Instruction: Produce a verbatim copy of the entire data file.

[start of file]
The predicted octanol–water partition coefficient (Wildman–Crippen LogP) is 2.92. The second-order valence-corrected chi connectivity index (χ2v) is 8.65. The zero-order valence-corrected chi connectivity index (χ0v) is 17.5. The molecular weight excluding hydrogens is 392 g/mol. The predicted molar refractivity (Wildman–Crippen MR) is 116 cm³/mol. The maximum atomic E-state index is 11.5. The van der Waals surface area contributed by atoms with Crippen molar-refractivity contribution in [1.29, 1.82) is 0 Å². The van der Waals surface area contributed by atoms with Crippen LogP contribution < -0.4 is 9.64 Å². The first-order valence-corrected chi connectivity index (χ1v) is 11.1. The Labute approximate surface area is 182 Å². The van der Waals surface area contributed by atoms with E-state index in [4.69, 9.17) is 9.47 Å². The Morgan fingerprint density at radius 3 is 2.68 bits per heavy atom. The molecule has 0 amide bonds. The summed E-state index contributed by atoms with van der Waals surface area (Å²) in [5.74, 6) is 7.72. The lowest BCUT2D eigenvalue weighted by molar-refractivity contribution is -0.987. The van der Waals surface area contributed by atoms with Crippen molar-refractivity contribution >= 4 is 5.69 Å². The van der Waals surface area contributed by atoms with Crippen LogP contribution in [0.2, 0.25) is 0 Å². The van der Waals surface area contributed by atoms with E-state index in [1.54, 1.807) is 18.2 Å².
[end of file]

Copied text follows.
The predicted octanol–water partition coefficient (Wildman–Crippen LogP) is 2.92. The second-order valence-corrected chi connectivity index (χ2v) is 8.65. The zero-order valence-corrected chi connectivity index (χ0v) is 17.5. The molecular weight excluding hydrogens is 392 g/mol. The predicted molar refractivity (Wildman–Crippen MR) is 116 cm³/mol. The maximum atomic E-state index is 11.5. The van der Waals surface area contributed by atoms with Crippen molar-refractivity contribution in [1.29, 1.82) is 0 Å². The van der Waals surface area contributed by atoms with Crippen LogP contribution < -0.4 is 9.64 Å². The first-order valence-corrected chi connectivity index (χ1v) is 11.1. The Labute approximate surface area is 182 Å². The van der Waals surface area contributed by atoms with E-state index in [4.69, 9.17) is 9.47 Å². The Morgan fingerprint density at radius 3 is 2.68 bits per heavy atom. The molecule has 0 amide bonds. The summed E-state index contributed by atoms with van der Waals surface area (Å²) in [5.74, 6) is 7.72. The lowest BCUT2D eigenvalue weighted by molar-refractivity contribution is -0.987. The van der Waals surface area contributed by atoms with Crippen molar-refractivity contribution >= 4 is 5.69 Å². The van der Waals surface area contributed by atoms with Crippen LogP contribution in [0.2, 0.25) is 0 Å². The van der Waals surface area contributed by atoms with E-state index in [1.54, 1.807) is 18.2 Å².